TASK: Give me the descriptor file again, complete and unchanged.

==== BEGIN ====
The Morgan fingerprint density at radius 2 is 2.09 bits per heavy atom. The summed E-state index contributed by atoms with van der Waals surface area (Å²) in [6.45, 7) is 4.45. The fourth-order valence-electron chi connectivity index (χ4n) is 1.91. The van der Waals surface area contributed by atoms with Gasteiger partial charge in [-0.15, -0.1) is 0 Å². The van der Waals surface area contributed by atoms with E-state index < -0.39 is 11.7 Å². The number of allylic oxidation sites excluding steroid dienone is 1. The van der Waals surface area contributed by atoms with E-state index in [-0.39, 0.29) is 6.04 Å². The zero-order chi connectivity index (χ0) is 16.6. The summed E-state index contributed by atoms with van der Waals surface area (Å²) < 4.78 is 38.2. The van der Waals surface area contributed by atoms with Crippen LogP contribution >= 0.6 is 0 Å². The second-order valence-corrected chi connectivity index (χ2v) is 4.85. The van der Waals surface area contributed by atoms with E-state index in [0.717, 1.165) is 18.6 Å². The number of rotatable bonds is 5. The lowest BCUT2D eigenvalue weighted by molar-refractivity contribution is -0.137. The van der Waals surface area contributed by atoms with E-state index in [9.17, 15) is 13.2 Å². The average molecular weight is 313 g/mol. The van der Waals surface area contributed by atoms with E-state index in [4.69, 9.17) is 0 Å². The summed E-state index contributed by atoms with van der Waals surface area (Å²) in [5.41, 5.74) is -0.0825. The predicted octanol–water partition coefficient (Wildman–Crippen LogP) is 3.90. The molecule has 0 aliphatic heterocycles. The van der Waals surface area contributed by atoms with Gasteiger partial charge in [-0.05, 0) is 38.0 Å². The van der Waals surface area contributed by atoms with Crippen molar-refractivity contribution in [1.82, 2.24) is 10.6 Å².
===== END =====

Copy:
The Morgan fingerprint density at radius 2 is 2.09 bits per heavy atom. The summed E-state index contributed by atoms with van der Waals surface area (Å²) in [6.45, 7) is 4.45. The fourth-order valence-electron chi connectivity index (χ4n) is 1.91. The van der Waals surface area contributed by atoms with Gasteiger partial charge in [-0.15, -0.1) is 0 Å². The van der Waals surface area contributed by atoms with E-state index < -0.39 is 11.7 Å². The number of allylic oxidation sites excluding steroid dienone is 1. The van der Waals surface area contributed by atoms with E-state index in [-0.39, 0.29) is 6.04 Å². The zero-order chi connectivity index (χ0) is 16.6. The summed E-state index contributed by atoms with van der Waals surface area (Å²) < 4.78 is 38.2. The van der Waals surface area contributed by atoms with Crippen LogP contribution >= 0.6 is 0 Å². The second-order valence-corrected chi connectivity index (χ2v) is 4.85. The van der Waals surface area contributed by atoms with E-state index in [0.717, 1.165) is 18.6 Å². The number of rotatable bonds is 5. The lowest BCUT2D eigenvalue weighted by molar-refractivity contribution is -0.137. The van der Waals surface area contributed by atoms with E-state index in [9.17, 15) is 13.2 Å². The average molecular weight is 313 g/mol. The van der Waals surface area contributed by atoms with E-state index in [4.69, 9.17) is 0 Å². The summed E-state index contributed by atoms with van der Waals surface area (Å²) in [5.41, 5.74) is -0.0825. The predicted octanol–water partition coefficient (Wildman–Crippen LogP) is 3.90. The molecule has 0 aliphatic heterocycles. The van der Waals surface area contributed by atoms with Gasteiger partial charge in [-0.05, 0) is 38.0 Å². The van der Waals surface area contributed by atoms with Crippen molar-refractivity contribution in [1.82, 2.24) is 10.6 Å².